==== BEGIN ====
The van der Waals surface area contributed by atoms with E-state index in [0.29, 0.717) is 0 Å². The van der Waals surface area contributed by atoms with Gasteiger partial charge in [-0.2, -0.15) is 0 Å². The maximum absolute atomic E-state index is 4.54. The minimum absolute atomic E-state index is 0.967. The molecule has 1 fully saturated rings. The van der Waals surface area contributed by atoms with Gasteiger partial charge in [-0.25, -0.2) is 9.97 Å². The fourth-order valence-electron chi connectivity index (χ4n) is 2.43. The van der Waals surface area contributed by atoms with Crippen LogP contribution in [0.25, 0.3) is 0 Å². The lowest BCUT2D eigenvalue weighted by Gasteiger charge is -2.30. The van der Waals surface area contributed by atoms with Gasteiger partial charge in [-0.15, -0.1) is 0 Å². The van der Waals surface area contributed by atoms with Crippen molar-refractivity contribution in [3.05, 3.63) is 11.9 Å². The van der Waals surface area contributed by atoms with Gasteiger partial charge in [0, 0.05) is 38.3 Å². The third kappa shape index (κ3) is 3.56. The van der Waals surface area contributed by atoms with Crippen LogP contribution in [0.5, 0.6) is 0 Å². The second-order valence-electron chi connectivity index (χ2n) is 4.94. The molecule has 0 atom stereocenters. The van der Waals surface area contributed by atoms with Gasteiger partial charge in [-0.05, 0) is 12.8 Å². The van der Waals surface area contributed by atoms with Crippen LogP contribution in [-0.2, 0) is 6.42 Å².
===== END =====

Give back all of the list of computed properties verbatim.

The van der Waals surface area contributed by atoms with E-state index in [0.29, 0.717) is 0 Å². The van der Waals surface area contributed by atoms with Gasteiger partial charge in [-0.2, -0.15) is 0 Å². The maximum absolute atomic E-state index is 4.54. The minimum absolute atomic E-state index is 0.967. The molecule has 1 fully saturated rings. The van der Waals surface area contributed by atoms with Gasteiger partial charge in [-0.25, -0.2) is 9.97 Å². The fourth-order valence-electron chi connectivity index (χ4n) is 2.43. The van der Waals surface area contributed by atoms with Crippen LogP contribution in [0.25, 0.3) is 0 Å². The lowest BCUT2D eigenvalue weighted by Gasteiger charge is -2.30. The van der Waals surface area contributed by atoms with Gasteiger partial charge in [-0.15, -0.1) is 0 Å². The van der Waals surface area contributed by atoms with Crippen molar-refractivity contribution in [3.05, 3.63) is 11.9 Å². The van der Waals surface area contributed by atoms with Gasteiger partial charge in [0, 0.05) is 38.3 Å². The third kappa shape index (κ3) is 3.56. The van der Waals surface area contributed by atoms with Crippen LogP contribution in [0.5, 0.6) is 0 Å². The second-order valence-electron chi connectivity index (χ2n) is 4.94. The molecule has 0 atom stereocenters. The van der Waals surface area contributed by atoms with Gasteiger partial charge in [-0.05, 0) is 12.8 Å². The van der Waals surface area contributed by atoms with Crippen LogP contribution in [-0.2, 0) is 6.42 Å².